In the fall of 1946 a tall, handsome young man and a tall, pretty young woman sat in the same freshman English class at Colorado A & M College (now Colorado State University) in Fort Collins. They were Norman Kehmeier, 20, from Eckert and Dorothy Blankenagel, 17, from Deming, N.M.
They were very much aware of each other.
Norman was just out of the army. He said, "I felt life was passing me by."
Soon they were dating and they married on Sept. 14, 1948, at the home of Dorothy's parents in Deming. Norman's family was well represented at the wedding by his grandmother, mother and father, two sisters and his brother.
The two returned to the A & M campus as a married couple. Several of their friends, the men also just out of the army, also returned married.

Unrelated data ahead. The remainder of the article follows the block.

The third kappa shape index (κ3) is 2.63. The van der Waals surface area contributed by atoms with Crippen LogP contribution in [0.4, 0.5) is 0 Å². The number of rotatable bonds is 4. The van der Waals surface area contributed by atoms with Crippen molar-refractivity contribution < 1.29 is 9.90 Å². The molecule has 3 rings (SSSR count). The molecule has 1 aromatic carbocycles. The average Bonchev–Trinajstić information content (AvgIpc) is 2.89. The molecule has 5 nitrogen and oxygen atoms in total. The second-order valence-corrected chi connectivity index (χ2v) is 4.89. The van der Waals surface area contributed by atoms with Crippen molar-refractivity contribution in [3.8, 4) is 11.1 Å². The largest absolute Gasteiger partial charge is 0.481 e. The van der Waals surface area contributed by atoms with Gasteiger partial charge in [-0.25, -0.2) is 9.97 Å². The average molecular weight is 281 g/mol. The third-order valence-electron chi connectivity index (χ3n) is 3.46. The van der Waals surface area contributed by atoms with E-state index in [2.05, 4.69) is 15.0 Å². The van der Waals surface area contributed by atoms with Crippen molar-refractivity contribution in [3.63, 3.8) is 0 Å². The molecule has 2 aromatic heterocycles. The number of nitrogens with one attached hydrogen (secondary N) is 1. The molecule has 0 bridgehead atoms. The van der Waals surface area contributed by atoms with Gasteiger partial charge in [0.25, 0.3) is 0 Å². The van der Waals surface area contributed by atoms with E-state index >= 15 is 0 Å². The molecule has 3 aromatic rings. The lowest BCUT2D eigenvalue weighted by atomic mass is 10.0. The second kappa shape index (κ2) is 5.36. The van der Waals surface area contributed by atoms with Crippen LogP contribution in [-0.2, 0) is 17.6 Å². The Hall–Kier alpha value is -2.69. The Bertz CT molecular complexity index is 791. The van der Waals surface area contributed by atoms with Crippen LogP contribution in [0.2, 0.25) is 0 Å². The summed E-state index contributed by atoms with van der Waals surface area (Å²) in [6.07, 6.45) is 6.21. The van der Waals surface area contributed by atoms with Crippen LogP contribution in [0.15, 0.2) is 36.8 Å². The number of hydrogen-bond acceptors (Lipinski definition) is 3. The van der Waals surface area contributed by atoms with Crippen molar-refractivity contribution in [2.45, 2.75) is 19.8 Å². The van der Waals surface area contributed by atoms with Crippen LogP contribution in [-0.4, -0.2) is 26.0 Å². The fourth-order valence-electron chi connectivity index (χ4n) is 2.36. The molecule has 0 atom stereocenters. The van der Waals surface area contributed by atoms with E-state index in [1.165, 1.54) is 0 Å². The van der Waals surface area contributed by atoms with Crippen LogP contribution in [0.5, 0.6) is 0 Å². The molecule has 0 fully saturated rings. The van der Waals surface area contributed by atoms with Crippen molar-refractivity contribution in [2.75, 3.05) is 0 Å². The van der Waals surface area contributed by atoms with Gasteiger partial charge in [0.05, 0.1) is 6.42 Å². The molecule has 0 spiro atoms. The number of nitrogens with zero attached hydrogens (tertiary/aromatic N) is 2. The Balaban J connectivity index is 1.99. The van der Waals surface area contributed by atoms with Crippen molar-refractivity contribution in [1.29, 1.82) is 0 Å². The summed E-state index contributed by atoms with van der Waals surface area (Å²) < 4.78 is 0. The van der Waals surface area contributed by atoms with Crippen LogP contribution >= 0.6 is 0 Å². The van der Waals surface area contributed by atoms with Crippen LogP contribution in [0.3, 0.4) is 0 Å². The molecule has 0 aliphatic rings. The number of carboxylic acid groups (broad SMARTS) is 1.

Two years later they graduated from Colorado A & M. Norman went to work for the Bureau of Land Management in Worland, Wyo. Dorothy taught school in Basin, Wyo., a small country school with a couple of grades. She became pregnant and didn't finish out the year.
Meanwhile, Norman became disillusioned with his BLM job. His dad found a farm for rent near the Kehmeier family farm. "We came back to Eckert to raise our kids in a rural community," Norman said.
They farmed one year on the rented farm, then joined Norman's parents to farm the family farm.
Dorothy said, "We had a field of barley our first year on this farm. A terrific hail storm wiped it out. There were years when the farm didn't produce enough to put shoes on the children's feet."
Between 1951 and 1959, Dorothy and Norman were blessed with five children: Nancy, Ruth, Ralph, Paul and David.